Abstract Purpose Vascular endothelial growth factor (VEGF) may contribute to the scarring process resulting from glaucoma filtration surgery, since this cytokine may stimulate fibroblast proliferation. The aim of this study was to describe a new bevacizumab-loaded polyurethane implant (BPUI) and to evaluate its effectiveness as a new drug delivery system of anti-VEGF antibody in a rabbit model of glaucoma filtration surgery. Methods An aqueous dispersion of polyurethane was obtained via the conventional process. Bevacizumab (1.5 mg) was then incorporated into the dispersion and was subsequently dried to form the polymeric films. Films with dimensions of 3×3×1 mm that either did (group BPUI, n=10) or did not contain bevacizumab (group PUI, n=10) were implanted in the subconjunctival space, at the surgical site in 1 eye of each rabbit. The in vitro bevacizumab release was evaluated using size-exclusion high-performance liquid chromatography (HPLC), and the in vivo effects of the drug were investigated in a rabbit experimental trabeculectomy model by examining the bleb characteristics and collagen accumulation, and by performing immunohistological analyses of VEGF expression. Results HPLC showed that only 10% of the bevacizumab in the implants had been released by postoperative day 5. In vivo studies demonstrated that the drug had no adverse effects; however, no significant differences in either the bleb area score or the collagen deposit intensity between the group PUI and the group that BPUI were observed. Moreover, the group BPUI presented a significantly lower proportion of VEGF-expressing fibroblasts than group PUI (0.17±0.03 vs. 0.35±0.05 cells/field, P=0.005). Conclusions This study demonstrated that bevacizumab release from the BPUIs only occurred for a short time probably from the surface of the films. Nevertheless, they were well tolerated in rabbit eyes and reduced the number of VEGF-expressing fibroblasts. PMID:23391327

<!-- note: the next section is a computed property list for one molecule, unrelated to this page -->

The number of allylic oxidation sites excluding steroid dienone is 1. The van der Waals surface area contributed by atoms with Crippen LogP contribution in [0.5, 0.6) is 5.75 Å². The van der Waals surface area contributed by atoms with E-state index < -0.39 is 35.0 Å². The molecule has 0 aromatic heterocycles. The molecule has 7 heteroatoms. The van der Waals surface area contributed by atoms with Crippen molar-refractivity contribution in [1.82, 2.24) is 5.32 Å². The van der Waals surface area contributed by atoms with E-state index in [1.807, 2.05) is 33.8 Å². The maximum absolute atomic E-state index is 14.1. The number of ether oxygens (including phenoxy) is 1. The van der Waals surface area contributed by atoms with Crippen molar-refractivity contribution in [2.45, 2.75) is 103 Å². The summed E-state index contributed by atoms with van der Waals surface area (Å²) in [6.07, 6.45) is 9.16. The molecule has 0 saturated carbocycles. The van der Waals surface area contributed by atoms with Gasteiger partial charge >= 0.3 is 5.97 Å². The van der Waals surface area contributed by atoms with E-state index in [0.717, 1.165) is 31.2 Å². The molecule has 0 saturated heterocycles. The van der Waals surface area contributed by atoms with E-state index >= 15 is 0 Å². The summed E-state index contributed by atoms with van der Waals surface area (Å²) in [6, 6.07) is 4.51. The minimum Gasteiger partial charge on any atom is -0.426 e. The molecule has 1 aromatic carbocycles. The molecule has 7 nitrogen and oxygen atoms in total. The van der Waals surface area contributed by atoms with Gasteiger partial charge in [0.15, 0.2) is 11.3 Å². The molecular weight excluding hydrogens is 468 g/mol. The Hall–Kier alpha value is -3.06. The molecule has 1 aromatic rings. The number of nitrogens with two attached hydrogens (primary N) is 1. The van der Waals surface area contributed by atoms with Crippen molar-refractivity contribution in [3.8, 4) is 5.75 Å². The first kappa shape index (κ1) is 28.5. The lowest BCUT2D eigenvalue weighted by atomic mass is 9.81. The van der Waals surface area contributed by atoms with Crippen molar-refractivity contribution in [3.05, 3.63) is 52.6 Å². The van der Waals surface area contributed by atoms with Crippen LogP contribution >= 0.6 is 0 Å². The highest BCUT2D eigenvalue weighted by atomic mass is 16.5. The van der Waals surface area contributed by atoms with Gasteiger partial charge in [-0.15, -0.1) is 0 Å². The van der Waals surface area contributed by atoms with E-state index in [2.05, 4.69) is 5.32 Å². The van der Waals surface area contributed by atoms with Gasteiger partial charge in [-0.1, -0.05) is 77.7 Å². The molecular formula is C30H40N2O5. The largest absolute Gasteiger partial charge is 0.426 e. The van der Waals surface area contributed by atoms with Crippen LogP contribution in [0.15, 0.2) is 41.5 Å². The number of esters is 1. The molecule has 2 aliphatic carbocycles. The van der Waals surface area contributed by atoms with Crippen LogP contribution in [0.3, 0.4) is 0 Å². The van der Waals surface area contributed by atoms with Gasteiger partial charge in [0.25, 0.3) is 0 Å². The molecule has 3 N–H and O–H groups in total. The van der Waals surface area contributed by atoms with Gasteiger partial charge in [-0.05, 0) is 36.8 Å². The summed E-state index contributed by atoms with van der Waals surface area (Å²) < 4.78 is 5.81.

3. Angiogenesis in glaucoma filtration surgery and neovascular glaucoma: A review.